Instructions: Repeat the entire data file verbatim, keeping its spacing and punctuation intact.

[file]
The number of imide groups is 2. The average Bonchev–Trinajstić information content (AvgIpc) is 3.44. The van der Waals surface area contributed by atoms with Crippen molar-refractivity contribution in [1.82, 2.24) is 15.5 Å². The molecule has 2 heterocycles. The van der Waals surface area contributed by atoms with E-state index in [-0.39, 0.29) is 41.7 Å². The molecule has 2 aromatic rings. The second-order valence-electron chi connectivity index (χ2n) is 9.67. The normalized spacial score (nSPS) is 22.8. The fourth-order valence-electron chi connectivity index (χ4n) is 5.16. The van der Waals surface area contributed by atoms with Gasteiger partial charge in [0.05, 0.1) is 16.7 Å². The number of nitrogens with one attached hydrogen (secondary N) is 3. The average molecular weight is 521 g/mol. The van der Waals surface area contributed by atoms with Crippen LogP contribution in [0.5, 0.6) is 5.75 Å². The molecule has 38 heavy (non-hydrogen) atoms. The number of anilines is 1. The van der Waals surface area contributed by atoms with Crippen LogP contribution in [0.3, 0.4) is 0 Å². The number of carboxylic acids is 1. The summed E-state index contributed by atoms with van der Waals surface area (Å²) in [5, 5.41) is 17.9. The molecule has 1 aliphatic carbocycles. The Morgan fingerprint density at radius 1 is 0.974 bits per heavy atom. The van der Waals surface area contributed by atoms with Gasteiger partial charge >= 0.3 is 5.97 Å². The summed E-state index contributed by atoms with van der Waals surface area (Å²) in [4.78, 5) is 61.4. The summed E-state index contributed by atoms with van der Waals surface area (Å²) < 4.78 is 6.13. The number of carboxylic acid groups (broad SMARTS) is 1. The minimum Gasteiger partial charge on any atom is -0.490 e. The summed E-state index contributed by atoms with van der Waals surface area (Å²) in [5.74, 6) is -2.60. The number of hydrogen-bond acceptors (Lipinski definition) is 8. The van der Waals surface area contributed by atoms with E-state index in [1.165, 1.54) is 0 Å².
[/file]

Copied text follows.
The number of imide groups is 2. The average Bonchev–Trinajstić information content (AvgIpc) is 3.44. The van der Waals surface area contributed by atoms with Crippen molar-refractivity contribution in [1.82, 2.24) is 15.5 Å². The molecule has 2 heterocycles. The van der Waals surface area contributed by atoms with E-state index in [-0.39, 0.29) is 41.7 Å². The molecule has 2 aromatic rings. The second-order valence-electron chi connectivity index (χ2n) is 9.67. The normalized spacial score (nSPS) is 22.8. The fourth-order valence-electron chi connectivity index (χ4n) is 5.16. The van der Waals surface area contributed by atoms with Gasteiger partial charge in [0.05, 0.1) is 16.7 Å². The number of nitrogens with one attached hydrogen (secondary N) is 3. The average molecular weight is 521 g/mol. The van der Waals surface area contributed by atoms with Crippen LogP contribution in [0.5, 0.6) is 5.75 Å². The molecule has 38 heavy (non-hydrogen) atoms. The number of anilines is 1. The van der Waals surface area contributed by atoms with Crippen LogP contribution in [0.3, 0.4) is 0 Å². The number of carboxylic acids is 1. The summed E-state index contributed by atoms with van der Waals surface area (Å²) in [5, 5.41) is 17.9. The molecule has 1 aliphatic carbocycles. The Morgan fingerprint density at radius 1 is 0.974 bits per heavy atom. The van der Waals surface area contributed by atoms with Gasteiger partial charge >= 0.3 is 5.97 Å². The summed E-state index contributed by atoms with van der Waals surface area (Å²) in [4.78, 5) is 61.4. The summed E-state index contributed by atoms with van der Waals surface area (Å²) < 4.78 is 6.13. The number of carboxylic acid groups (broad SMARTS) is 1. The minimum Gasteiger partial charge on any atom is -0.490 e. The summed E-state index contributed by atoms with van der Waals surface area (Å²) in [5.74, 6) is -2.60. The number of hydrogen-bond acceptors (Lipinski definition) is 8. The van der Waals surface area contributed by atoms with E-state index in [1.165, 1.54) is 0 Å².